. . . . . . . . . . . . . . . . . . . . . . . . . . . . . . . . . . . . .B.4.5 Adding Nested Lexical Scopes . . . . . . . . . . . . . . . . . . . . . . . . . . . . . . . .B.5 A Flexible Symbol-Table Design . . . . . . . . . . . . . . . . . . . . . . . . .

. . . . . . . . . . . .750750752754756757760BIBLIOGRAPHY . . . . . . . . . . . . . . . . . . . . . . . . . . . . . . . . . . . . . . . . . . . . . . . . . . . . . . . . . . . . . . . . . . . . . . . . . . . . . . . . 765INDEX . . . . . . . . . . . . . . . . . . . . . . . . . . . .

. . . . . . . . . . . . . . . . . . . . . . . . . . . . . . . . . . . . . . . . . . . . . . . . . . . . . . . . . . . . . . . 787Preface to the Second EditionThe practice of compiler construction changes continually, in part because the designs ofprocessors and systems change. For example, when we began to write Engineering a Compiler (eac) in 1998, some of our colleagues questioned the wisdom of including a chapter oninstruction scheduling because out-of-order execution threatened to make scheduling largelyirrelevant. Today, as the second edition goes to press, the rise of multicore processors and thepush for more cores has made in-order execution pipelines attractive again because their smallerfootprints allow the designer to place more cores on a chip.

Instruction scheduling will remainimportant for the near-term future.At the same time, the compiler construction community continues to develop new insights andalgorithms, and to rediscover older techniques that were effective but largely forgotten. Recentresearch has created excitement surrounding the use of chordal graphs in register allocation(see Section 13.5.2). That work promises to simplify some aspects of graph-coloring allocators.Brzozowski’s algorithm is a dfa minimization technique that dates to the early 1960s but hasnot been taught in compiler courses for decades (see Section 2.6.2). It provides an easy pathfrom an implementation of the subset construction to one that minimizes dfas.

A modern coursein compiler construction might include both of these ideas.How, then, are we to structure a curriculum in compiler construction so that it prepares studentsto enter this ever changing field? We believe that the course should provide each student withthe set of base skills that they will need to build new compiler components and to modifyexisting ones. Students need to understand both sweeping concepts, such as the collaborationbetween the compiler, linker, loader, and operating system embodied in a linkage convention,and minute detail, such as how the compiler writer might reduce the aggregate code space usedby the register-save code at each procedure call.nCHANGES IN THE SECOND EDITIONThe second edition of Engineering a Compiler (eac2e) presents both perspectives: big-pictureviews of the problems in compiler construction and detailed discussions of algorithmic alternatives.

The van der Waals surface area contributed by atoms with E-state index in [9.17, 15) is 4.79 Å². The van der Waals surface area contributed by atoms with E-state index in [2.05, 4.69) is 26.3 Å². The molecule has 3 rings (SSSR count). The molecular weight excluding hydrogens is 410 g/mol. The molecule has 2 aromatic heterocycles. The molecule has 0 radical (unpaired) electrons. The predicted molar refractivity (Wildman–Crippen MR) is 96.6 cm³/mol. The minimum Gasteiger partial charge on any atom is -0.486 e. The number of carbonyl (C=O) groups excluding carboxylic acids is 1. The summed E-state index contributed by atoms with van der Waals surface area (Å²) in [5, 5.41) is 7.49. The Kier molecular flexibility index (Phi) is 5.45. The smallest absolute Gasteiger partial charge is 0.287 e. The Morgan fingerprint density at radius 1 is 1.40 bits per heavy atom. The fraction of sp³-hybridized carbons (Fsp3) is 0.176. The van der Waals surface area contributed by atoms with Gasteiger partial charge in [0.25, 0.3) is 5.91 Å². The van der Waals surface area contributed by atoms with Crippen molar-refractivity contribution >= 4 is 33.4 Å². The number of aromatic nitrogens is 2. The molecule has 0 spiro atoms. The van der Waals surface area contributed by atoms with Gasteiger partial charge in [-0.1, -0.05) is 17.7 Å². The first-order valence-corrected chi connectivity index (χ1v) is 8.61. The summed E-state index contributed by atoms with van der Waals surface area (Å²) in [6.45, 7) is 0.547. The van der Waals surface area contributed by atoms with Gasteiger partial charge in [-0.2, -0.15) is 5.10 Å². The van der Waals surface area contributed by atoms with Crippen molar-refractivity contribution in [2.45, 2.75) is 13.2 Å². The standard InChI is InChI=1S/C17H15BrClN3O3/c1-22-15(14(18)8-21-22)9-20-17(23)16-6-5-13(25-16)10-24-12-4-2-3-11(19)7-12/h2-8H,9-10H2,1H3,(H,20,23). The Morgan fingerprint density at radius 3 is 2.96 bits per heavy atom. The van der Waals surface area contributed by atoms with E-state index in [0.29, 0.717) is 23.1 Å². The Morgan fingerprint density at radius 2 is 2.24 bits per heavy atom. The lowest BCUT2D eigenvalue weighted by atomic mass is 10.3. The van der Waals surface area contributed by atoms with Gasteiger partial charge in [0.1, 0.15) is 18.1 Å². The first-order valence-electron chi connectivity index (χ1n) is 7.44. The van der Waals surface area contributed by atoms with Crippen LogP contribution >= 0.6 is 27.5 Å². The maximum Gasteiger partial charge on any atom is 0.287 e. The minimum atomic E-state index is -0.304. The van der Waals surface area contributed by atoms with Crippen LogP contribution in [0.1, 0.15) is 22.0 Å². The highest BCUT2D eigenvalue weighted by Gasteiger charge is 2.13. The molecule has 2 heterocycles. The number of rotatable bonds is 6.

In preparing eac2e, we focused on the usability of the book, both as a textbook and as areference for professionals. Specifically, wennImproved the flow of ideas to help the student who reads the book sequentially. Chapterintroductions explain the purpose of the chapter, lay out the major concepts, and provide ahigh-level overview of the chapter’s subject matter. Examples have been reworked toprovide continuity across chapters. In addition, each chapter begins with a summary and aset of keywords to aid the user who treats eac2e as a reference book.Added section reviews and review questions at the end of each major section. The reviewquestions provide a quick check as to whether or not the reader has understood the majorpoints of the section.xixxx Preface to the Second EditionnnMoved definitions of key terms into the margin adjacent to the paragraph where they arefirst defined and discussed.Revised the material on optimization extensively so that it provides broader coverage ofthe possibilities for an optimizing compiler.Compiler development today focuses on optimization and on code generation.

A newly hiredcompiler writer is far more likely to port a code generator to a new processor or modify an optimization pass than to write a scanner or parser. The successful compiler writer must be familiarwith current best-practice techniques in optimization, such as the construction of static singleassignment form, and in code generation, such as software pipelining. They must also have thebackground and insight to understand new techniques as they appear during the coming years.Finally, they must understand the techniques of scanning, parsing, and semantic elaborationwell enough to build or modify a front end.Our goal for eac2e has been to create a text and a course that exposes students to the criticalissues in modern compilers and provides them with the background to tackle those problems.We have retained, from the first edition, the basic balance of material.